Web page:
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Harmon’s Histories: Missoula’s Legion Hall fire gutted building, membership

Jim Harmon is a longtime Missoula news broadcaster, now retired, who writes a weekly history column for Missoula Current. You can contact Jim at harmonshistories@gmail.com.

The salesmen at Olney Motors scrambled to move the brand-new 1956 model Cadillacs from their display lot. They had to move fast – the building just west of theirs, the American Legion Hall, had caught fire and the blaze was spreading fast.

It took several trips to get all the new unlicensed cars to safety in available parking spaces a block away at Missoula City Hall.

For today’s readers, Olney Motors was at 300 W. Main St. (now, the Zip Auto building) and the American Legion Hall was at 340 W. Main St. (now KECI-TV). The auto display lot filled the space between the two buildings.

The fire moved so quickly only the outer walls and a few partitions and floors remained after just three hours. Spectators – some estimated the crowd as large as 3,000 – jammed the sidewalks watching firefighters battling the blaze.

Stan Healy photo, March 2, 1956, courtesy Archives & Special Collections, Mansfield Library, University of Montana, Missoula.

Cascading portions of the roof fell in, badly cutting the right hand of firefighter James Hamilton. James Slocum suffered a laceration on his head when his helmet was knocked off. He had to crawl out to safety. A third firefighter, Earl Bean, suffered smoke inhalation.

They faced other dangers, too: molten tar falling from above and leaking ammonia from the cooling system.

It was nearly impossible to put water on the source of the fire, located in a “honeycomb of false ceilings and corridors. The cause of the fire was eventually determined to be electrical, starting in a main service conduit on the east side of the building.

That was disputed by Montana Power Company officials and “five electrical workers and an electrical contractor,” but the fire chief, city manager and city building inspector, after a second inspection, stood firm on their conclusion that it was an electrical short in the main conduit. The loss was estimated at $175,000.

Stan Healy photo, March 2, 1956, courtesy Archives & Special Collections, Mansfield Library, University of Montana, Missoula.

Reporter Stan Healy wrote the Missoulian newspaper account of the fire and took the photos that day noting, “Records of the post, along with trophies, an American flag, some liquor and a little furniture were saved.”

Healy was remarkably familiar with the building. He’d photographed it many times over the construction period just a few years earlier, in 1949.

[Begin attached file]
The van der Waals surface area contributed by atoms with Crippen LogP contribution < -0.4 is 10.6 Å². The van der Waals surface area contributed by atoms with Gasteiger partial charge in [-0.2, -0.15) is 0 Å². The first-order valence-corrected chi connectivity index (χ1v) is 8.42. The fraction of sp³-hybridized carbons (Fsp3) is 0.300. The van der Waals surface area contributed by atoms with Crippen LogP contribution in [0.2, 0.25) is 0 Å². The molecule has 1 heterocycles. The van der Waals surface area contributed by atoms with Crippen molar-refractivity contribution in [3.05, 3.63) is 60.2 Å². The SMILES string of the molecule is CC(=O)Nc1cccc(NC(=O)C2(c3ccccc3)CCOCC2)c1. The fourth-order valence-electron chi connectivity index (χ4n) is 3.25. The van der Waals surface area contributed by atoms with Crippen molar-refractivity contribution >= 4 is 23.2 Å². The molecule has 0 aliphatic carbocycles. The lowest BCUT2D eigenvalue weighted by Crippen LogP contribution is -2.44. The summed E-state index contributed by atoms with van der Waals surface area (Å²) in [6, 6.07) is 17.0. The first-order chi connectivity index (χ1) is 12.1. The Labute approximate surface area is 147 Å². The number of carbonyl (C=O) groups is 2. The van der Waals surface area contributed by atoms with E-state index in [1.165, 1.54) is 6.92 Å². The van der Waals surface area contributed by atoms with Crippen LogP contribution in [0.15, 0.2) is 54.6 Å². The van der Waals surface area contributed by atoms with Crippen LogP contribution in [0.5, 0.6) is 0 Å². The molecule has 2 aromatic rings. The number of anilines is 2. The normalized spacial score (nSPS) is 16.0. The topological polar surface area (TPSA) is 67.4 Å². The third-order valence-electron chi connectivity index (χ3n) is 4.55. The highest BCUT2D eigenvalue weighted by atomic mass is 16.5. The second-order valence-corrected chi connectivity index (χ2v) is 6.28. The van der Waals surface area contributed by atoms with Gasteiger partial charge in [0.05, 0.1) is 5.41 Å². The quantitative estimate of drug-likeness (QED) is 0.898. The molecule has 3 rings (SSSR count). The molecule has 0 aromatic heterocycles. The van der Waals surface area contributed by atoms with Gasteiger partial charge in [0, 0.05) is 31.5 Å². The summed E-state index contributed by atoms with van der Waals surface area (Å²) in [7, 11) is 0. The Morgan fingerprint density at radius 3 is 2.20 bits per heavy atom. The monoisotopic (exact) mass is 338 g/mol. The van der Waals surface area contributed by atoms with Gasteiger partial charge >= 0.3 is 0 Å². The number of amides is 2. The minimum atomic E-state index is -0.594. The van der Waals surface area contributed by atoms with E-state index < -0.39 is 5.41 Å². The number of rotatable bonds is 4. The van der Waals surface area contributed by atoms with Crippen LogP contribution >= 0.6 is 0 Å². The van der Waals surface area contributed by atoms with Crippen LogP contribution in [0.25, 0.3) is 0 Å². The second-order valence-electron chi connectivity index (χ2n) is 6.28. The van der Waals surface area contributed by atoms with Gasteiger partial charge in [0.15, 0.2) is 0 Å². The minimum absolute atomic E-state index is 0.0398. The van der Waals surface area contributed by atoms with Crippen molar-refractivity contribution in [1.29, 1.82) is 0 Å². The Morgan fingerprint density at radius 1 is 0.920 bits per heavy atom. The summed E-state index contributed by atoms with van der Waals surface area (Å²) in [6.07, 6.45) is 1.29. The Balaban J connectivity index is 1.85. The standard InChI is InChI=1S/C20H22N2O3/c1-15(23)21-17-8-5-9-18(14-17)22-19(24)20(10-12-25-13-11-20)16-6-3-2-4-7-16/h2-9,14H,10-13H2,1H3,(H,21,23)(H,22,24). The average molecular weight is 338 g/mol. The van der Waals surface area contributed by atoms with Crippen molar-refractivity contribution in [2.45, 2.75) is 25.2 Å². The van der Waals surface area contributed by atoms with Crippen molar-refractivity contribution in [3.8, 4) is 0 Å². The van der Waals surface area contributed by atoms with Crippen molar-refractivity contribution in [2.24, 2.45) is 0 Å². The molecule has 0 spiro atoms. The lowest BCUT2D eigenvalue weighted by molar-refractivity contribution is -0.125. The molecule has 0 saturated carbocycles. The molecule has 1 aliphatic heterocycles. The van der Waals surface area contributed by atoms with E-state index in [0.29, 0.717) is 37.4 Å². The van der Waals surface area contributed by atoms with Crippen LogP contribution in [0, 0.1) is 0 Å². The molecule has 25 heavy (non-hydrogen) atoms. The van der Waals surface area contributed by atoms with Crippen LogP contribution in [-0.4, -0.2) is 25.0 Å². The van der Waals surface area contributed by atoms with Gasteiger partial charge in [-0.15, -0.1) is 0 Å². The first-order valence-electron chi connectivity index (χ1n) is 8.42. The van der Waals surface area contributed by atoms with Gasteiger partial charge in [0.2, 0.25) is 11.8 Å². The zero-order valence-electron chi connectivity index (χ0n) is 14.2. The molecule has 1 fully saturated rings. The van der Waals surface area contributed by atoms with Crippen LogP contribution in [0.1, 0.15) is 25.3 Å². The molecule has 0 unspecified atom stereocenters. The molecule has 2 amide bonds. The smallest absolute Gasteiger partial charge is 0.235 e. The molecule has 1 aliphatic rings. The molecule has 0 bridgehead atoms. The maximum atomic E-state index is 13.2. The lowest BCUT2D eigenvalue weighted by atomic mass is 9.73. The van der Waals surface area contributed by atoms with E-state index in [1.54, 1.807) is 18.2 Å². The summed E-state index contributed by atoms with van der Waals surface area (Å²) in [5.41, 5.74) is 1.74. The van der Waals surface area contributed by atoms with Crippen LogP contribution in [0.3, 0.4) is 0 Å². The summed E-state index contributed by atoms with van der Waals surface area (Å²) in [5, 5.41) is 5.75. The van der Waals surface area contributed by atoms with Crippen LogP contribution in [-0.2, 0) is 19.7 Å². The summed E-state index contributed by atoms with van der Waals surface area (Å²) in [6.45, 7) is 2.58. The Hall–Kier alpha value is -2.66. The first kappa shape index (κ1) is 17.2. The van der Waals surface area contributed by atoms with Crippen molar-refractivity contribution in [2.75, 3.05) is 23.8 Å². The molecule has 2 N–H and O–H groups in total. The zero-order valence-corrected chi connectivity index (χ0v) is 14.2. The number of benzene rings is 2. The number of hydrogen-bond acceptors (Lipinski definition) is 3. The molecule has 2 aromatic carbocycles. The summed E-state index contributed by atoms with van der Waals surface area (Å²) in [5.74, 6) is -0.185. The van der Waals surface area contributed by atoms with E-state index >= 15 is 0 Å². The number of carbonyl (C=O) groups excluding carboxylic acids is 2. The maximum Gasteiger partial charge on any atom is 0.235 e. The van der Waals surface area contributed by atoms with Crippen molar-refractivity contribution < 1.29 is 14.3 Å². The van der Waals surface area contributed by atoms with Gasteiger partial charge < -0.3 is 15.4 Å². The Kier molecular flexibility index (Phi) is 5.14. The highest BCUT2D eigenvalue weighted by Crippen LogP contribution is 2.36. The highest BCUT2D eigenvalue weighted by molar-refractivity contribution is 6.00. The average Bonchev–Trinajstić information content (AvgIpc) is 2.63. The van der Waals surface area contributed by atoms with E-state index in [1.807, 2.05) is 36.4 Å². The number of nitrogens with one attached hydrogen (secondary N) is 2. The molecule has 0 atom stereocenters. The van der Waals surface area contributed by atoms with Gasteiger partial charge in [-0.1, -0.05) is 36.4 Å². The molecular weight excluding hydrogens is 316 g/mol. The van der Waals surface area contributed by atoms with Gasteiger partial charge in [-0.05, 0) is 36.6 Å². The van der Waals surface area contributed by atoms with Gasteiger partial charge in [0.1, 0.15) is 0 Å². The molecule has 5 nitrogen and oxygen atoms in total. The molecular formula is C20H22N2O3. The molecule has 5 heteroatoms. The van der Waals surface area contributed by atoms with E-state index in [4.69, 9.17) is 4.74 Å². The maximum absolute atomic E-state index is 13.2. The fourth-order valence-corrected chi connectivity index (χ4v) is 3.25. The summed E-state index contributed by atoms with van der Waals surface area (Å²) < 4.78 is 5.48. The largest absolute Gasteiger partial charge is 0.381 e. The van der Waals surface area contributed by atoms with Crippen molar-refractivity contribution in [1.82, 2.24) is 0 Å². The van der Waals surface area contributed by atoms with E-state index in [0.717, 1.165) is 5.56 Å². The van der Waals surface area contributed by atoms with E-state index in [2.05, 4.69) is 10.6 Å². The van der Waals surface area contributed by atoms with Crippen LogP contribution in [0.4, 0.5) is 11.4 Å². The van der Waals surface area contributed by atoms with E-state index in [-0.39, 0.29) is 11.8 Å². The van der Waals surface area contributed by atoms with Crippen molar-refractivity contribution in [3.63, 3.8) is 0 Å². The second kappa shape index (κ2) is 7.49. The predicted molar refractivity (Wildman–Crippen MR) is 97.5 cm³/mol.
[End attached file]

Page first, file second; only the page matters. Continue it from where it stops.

Architect H. E. Kirkemo designed the building to be all concrete with a distinctive, eye-catching, curved brick finish on the front corner (facing the intersection of Harris (now Orange) and Main.

At the dedication on December 17, 1949, American Legion Montana Commander V.O. Overcash called it “the best Legion hall in the Pacific Northwest.” Kermit Curtis, the Hellgate Post No. 27’s building committee chairman, declared “history has been made,” and Floyd Day, the business manager, called the new building “a dream come true.”

The Hellgate Post at the time boasted membership approaching 1,000, and it seemed every one of them showed up for the dedication along with wives and children.

Stan Healy photo, 1949, courtesy Archives & Special Collections, Mansfield Library, University of Montana, Missoula.

After the 1956 fire, post membership dropped by 50 percent as members used the local Moose Club for their meetings and considered whether to repair or abandon the downtown icon.

In May, the decision was made. The property was offered “For sale – as is” for $65,000. The Hellgate Post would build their replacement Legion hall elsewhere.

Oh, remember those Post records saved from the March 3 fire?

You’re not going to believe this, but after being stored in another downtown building, at 240 N. Higgins, they too were lost in a fire that swept through that building July 27.

Meantime, the downtown property sold quickly. The buyer: well-known radio and television entrepreneur A.J. Mosby. He planned to use the burned-out building as a TV studio for his fledgling venture, KMSO-TV, and as a space for Farviews Realty.

Over the years, KMSO-TV was bought and sold, becoming KGVO-TV, then KECI-TV. The building though, while remodeled repeatedly inside, outwardly appears much as it did when built in 1949, with its iconic, curved brick front corner.

Inside, there are still reminders of the 1956 fire. TV engineers, crawling about in the attic spaces in the early 2000s to move some cabling discovered charred timbers left in place when Mosby rebuilt the gutted remains of the Legion hall into his TV studio.

Jim Harmon at KECI-TV assignment desk, circa 1983

Full disclosure: I worked in that building from the early days of its re-branding as KECI-TV until 2010, a span just short of 30 years, when I retired.

Perhaps one day I will be inspired to go down memory lane with Missoula’s early radio and TV pioneers, A.J. Mosby, Dale G. Moore and the unforgettable Vi Thomson. But that’s for another day.

Jim Harmon is a longtime Missoula news broadcaster, now retired, who writes a weekly history column for Missoula Current. You can contact Jim at harmonshistories@gmail.com. His new book, “The Sneakin’est Man That Ever Was,” a collection of 46 vignettes of Western Montana history, is now available at harmonshistories.com.